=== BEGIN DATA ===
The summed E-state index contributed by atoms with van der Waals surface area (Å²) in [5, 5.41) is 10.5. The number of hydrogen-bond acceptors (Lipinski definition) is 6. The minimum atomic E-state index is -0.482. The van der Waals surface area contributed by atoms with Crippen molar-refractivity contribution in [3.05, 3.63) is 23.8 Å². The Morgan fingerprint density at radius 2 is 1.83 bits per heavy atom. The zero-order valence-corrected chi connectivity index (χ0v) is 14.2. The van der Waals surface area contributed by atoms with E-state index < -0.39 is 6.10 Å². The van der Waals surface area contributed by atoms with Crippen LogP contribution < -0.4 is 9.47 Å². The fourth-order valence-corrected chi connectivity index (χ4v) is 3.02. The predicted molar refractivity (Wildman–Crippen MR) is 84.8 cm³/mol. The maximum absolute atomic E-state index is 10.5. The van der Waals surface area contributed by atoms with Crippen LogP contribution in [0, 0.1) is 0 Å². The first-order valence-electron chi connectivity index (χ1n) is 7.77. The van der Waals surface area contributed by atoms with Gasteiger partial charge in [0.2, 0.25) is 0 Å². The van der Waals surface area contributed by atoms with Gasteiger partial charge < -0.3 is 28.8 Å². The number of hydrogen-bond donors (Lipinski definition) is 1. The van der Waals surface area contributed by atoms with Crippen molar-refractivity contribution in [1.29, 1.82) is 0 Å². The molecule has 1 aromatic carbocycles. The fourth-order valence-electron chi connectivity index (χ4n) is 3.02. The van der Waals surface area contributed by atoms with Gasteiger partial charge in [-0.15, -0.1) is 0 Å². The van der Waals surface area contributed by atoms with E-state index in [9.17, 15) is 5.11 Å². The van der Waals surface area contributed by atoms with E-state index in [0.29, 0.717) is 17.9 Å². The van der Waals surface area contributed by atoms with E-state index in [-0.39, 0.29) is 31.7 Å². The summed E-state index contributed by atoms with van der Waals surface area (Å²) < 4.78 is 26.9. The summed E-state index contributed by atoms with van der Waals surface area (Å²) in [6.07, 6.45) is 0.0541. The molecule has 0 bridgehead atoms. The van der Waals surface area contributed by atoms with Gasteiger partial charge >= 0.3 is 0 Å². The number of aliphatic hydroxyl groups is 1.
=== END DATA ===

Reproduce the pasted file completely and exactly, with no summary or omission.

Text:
The summed E-state index contributed by atoms with van der Waals surface area (Å²) in [5, 5.41) is 10.5. The number of hydrogen-bond acceptors (Lipinski definition) is 6. The minimum atomic E-state index is -0.482. The van der Waals surface area contributed by atoms with Crippen molar-refractivity contribution in [3.05, 3.63) is 23.8 Å². The Morgan fingerprint density at radius 2 is 1.83 bits per heavy atom. The zero-order valence-corrected chi connectivity index (χ0v) is 14.2. The van der Waals surface area contributed by atoms with E-state index < -0.39 is 6.10 Å². The van der Waals surface area contributed by atoms with Crippen LogP contribution < -0.4 is 9.47 Å². The fourth-order valence-corrected chi connectivity index (χ4v) is 3.02. The predicted molar refractivity (Wildman–Crippen MR) is 84.8 cm³/mol. The maximum absolute atomic E-state index is 10.5. The van der Waals surface area contributed by atoms with Crippen LogP contribution in [0, 0.1) is 0 Å². The first-order valence-electron chi connectivity index (χ1n) is 7.77. The van der Waals surface area contributed by atoms with Gasteiger partial charge in [0.2, 0.25) is 0 Å². The van der Waals surface area contributed by atoms with Gasteiger partial charge < -0.3 is 28.8 Å². The number of hydrogen-bond donors (Lipinski definition) is 1. The van der Waals surface area contributed by atoms with Crippen molar-refractivity contribution in [1.29, 1.82) is 0 Å². The molecule has 1 aromatic carbocycles. The fourth-order valence-electron chi connectivity index (χ4n) is 3.02. The van der Waals surface area contributed by atoms with Gasteiger partial charge in [-0.15, -0.1) is 0 Å². The van der Waals surface area contributed by atoms with E-state index in [9.17, 15) is 5.11 Å². The van der Waals surface area contributed by atoms with E-state index in [0.29, 0.717) is 17.9 Å². The van der Waals surface area contributed by atoms with E-state index in [-0.39, 0.29) is 31.7 Å². The summed E-state index contributed by atoms with van der Waals surface area (Å²) < 4.78 is 26.9. The summed E-state index contributed by atoms with van der Waals surface area (Å²) in [6.07, 6.45) is 0.0541. The molecule has 0 bridgehead atoms. The van der Waals surface area contributed by atoms with Gasteiger partial charge >= 0.3 is 0 Å². The number of aliphatic hydroxyl groups is 1.